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Arthur Stewart (Art) Farmer

– flügelhorn, trumpet, composer

Born: August 21, 1928

Died: October 4, 1999

 

 

 

 

 

 

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Listen to a 1982 recording of Art Farmer play “Moose the Mooche,” with Fred Hersch (piano), Ray Drummond (bass), and Akira Tana (drums)

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© Veryl Oakland

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Not In the Slightest

Johnny Griffin

Monterey, California

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…..Physically unimposing, the man stood 5’3” and weighed barely 100 pounds.

…..If you didn’t know that, and had never experienced this hard-driving, hard bop tenor saxophonist in person, you wouldn’t have a clue why he was affectionately known as “Little Giant.”

…..It was through listening to his recordings from the 1950s and ‘60s that I became an instant fan and permanent admirer of Johnny Griffin. As a key frontline standout for Art Blakey’s Jazz Messengers, and later, the mercurial cog for the Thelonious Monk Quartet following the departure of John Coltrane, I was especially amazed by his consistently inventive solos spanning a multitude of choruses, all combined with such flawless, incredible speed.

…..I could never quite get enough of his 1958 live performance on Riverside Records at New York’s Five Spot Cafe (Misterioso: Thelonious Monk Quartet), most particularly his scintillating, four-minute solo extravaganza on Monk’s “Evidence.”

…..With the advent of the free movement and its changing jazz styles – funk, jazz-rock, fusion – Griffin’s playing opportunities began to dry up. The tenorman pulled up stakes and moved to Europe. Just like so many others before him, I thought I’d probably never get the opportunity to catch the expatriate live.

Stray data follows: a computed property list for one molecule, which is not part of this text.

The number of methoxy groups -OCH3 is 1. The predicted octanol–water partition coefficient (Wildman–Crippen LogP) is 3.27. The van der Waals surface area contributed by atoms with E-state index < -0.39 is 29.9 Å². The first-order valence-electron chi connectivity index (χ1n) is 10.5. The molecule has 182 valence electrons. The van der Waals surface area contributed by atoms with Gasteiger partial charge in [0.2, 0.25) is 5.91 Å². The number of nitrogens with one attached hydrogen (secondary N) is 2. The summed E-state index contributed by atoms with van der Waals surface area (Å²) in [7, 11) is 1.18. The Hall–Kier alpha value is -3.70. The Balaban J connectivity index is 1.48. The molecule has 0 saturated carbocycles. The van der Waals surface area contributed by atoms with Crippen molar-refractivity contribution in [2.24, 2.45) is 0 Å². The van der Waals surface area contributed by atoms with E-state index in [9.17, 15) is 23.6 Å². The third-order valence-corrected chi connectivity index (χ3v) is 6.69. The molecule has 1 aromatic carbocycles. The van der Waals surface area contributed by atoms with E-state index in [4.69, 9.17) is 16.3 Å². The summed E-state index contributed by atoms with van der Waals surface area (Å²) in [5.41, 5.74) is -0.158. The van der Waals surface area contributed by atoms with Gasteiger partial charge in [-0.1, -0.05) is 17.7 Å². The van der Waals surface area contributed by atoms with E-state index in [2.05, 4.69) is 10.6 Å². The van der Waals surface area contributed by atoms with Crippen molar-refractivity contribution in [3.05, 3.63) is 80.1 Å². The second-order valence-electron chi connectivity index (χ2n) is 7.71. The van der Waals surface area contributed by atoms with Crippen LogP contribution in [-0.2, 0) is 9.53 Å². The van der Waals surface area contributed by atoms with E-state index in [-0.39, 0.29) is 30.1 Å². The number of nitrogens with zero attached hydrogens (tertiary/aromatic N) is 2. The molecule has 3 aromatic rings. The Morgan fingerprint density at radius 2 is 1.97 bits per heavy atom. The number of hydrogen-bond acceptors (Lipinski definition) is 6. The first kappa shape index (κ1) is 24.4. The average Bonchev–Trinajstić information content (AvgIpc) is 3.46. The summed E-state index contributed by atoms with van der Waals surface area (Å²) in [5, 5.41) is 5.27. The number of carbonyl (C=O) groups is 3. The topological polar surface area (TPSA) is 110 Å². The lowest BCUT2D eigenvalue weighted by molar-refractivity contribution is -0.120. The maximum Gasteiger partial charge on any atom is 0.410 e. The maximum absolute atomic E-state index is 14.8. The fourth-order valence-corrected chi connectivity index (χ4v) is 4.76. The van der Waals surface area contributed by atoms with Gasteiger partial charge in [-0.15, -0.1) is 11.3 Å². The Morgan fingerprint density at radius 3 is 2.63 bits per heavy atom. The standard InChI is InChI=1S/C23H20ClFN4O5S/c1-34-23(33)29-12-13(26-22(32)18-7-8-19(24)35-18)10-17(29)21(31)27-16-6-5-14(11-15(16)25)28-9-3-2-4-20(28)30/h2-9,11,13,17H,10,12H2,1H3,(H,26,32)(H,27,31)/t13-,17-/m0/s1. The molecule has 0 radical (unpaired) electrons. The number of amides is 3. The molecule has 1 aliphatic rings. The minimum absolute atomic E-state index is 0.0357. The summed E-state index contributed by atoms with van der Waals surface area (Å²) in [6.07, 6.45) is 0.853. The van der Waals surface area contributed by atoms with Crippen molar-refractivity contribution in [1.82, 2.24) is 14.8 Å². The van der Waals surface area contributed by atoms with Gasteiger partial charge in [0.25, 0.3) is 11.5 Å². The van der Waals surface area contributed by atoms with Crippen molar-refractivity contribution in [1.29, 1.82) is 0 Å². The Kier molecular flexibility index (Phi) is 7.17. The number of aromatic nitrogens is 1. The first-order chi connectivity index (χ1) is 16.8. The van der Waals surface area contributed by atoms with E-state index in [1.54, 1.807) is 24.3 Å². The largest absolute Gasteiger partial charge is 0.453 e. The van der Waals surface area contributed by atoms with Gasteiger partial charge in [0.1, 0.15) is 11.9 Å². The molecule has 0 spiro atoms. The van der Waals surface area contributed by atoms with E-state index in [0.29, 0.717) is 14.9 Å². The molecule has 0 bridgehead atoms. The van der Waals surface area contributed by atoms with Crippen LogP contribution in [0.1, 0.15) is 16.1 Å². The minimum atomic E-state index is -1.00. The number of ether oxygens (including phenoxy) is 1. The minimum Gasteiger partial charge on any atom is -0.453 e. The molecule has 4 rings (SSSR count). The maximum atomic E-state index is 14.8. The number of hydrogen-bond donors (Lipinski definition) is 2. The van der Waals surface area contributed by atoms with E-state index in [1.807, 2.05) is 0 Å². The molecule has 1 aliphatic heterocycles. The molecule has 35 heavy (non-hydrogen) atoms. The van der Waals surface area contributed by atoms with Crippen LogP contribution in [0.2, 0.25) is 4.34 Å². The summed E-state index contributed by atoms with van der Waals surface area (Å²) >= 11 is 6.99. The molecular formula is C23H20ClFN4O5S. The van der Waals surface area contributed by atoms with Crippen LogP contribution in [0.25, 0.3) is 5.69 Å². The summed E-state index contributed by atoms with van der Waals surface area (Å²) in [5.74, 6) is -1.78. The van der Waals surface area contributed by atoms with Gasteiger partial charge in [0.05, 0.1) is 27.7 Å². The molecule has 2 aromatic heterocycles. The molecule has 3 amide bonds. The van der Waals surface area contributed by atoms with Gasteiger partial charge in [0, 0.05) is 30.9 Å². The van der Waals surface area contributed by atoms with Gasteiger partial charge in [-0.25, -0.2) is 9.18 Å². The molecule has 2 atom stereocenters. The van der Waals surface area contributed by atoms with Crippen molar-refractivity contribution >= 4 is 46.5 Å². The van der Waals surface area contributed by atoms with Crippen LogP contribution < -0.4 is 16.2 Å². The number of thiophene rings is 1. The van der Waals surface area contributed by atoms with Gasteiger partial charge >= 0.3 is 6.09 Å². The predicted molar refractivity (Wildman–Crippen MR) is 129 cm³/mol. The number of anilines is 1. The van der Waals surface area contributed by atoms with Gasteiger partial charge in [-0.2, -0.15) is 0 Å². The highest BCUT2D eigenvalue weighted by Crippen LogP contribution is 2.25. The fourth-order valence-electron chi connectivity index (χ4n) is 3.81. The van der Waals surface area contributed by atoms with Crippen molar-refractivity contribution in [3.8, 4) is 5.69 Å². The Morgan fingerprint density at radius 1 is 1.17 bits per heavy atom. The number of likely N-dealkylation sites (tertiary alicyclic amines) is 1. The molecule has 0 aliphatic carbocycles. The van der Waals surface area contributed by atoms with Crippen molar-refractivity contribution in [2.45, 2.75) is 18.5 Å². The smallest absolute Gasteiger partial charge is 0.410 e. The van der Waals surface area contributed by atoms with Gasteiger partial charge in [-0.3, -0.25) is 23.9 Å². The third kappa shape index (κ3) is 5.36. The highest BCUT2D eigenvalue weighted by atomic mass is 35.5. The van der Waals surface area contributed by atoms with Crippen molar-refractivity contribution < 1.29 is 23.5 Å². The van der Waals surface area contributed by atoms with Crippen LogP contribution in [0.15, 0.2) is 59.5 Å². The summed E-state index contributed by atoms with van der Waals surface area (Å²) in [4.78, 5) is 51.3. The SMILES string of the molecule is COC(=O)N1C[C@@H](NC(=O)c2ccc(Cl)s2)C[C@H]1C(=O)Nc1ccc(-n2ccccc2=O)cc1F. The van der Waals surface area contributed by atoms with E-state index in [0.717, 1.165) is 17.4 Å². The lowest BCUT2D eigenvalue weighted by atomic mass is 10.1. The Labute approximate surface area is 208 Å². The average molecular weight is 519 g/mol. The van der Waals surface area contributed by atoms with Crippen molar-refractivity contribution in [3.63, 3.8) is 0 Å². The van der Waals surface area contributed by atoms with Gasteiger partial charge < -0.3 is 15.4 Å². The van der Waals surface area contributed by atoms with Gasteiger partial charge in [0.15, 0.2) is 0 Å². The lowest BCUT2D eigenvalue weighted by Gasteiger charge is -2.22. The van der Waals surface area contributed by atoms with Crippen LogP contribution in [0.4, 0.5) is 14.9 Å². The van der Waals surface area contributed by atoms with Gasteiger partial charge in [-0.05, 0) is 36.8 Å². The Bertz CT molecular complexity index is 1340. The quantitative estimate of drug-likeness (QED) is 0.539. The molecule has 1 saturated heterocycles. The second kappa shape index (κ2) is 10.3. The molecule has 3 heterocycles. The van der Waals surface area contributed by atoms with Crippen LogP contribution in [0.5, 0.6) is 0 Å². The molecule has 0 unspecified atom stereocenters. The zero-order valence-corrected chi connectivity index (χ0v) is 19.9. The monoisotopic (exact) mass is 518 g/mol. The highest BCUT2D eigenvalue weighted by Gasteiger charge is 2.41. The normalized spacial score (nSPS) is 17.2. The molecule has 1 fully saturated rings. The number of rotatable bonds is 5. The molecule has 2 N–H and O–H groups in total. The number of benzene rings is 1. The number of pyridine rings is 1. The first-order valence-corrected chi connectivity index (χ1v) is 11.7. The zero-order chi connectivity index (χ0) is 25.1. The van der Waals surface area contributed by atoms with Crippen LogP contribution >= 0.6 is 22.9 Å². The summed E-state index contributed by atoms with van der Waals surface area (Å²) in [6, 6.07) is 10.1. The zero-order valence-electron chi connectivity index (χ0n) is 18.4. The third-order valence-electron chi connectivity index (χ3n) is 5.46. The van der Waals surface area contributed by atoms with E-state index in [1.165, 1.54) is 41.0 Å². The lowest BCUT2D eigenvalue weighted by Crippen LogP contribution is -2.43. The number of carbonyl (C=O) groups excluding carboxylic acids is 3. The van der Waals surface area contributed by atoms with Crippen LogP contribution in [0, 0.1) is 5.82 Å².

…..But then in 1979, after 15 years abroad, I learned about the surprise homecoming. Johnny Griffin was not only returning to America, but would also appear in California. I immediately confirmed my plans and booked reservations.

…..Griffin’s artistic triumph began at Carnegie Hall in New York and continued with a resounding west coast tour. Offering an exhilarating set at the Monterey Jazz Festival, he was overwhelmed by the crowd’s reaction and outpouring of support.

…..The next day, while still greeting and glad-handing his many new-found fans, Johnny was packing up to leave the festival grounds. I caught up with him for a quick photo shoot. It was only some time later, while reviewing those images, that it hit me. I had captured what I had set out to do…present Johnny Griffin as the true giant he was.

…..Recalling that memorable weekend, I think to myself…Johnny Griffin was slight. And none of that mattered in the slightest.

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© Veryl Oakland

John Arnold III (Johnny, Little Giant) Griffin

– tenor saxophone, composer

Born: April 24, 1928

Died: July 25, 2008

 

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Listen to Thelonious Monk play “Evidence,” a 1958 recording featuring Johnny Griffin on tenor saxophone

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Click here to read the edition featuring Stan Getz, Sun Ra and Carla Bley

Click here to read the edition featuring Art Pepper, Pat Martino and Joe Williams

Click here to read the edition featuring Yusef Lateef and Chet Baker

Click here to read the edition featuring Mal Waldron, Jackie McLean and Joe Henderson

Click here to read the edition featuring violinists Joe Venuti, Stephane Grappelli, Jean-Luc Ponty, Zbigniew Seifert, and Leroy Jenkins

Click here to read the edition featuring Frank Morgan, Charles Lloyd/Michel Petrucciani and Emily Remler

Click here to read the edition featuring Dexter Gordon, Art Farmer and Johnny Griffin.

Click here to read the edition featuring Thelonious Monk, Paul Bley and Cecil Taylor

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Click here to read the edition featuring drummers Jo Jones, Art Blakey and Elvin Jones

Click here to read the edition featuring drummers Buddy Rich, Louie Bellson, Tony Williams and Shelly Manne

Click here to read the edition featuring Monk Montgomery and the jazz musicians of Las Vegas

Click here to read the edition featuring Sarah Vaughan and Better Carter

Click here to read the edition featuring Duke Ellington, Dizzy Gillespie, Quincy Jones and Toots Thielemans

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All photographs copyright Veryl Oakland. All text and photographs excerpted with author’s permission from Jazz in Available Light, Illuminating the Jazz Greats from the 1960s, ’70s, and ’80s

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You can read Mr. Oakland’s introduction to this series by clicking here

Visit his web page and Instagram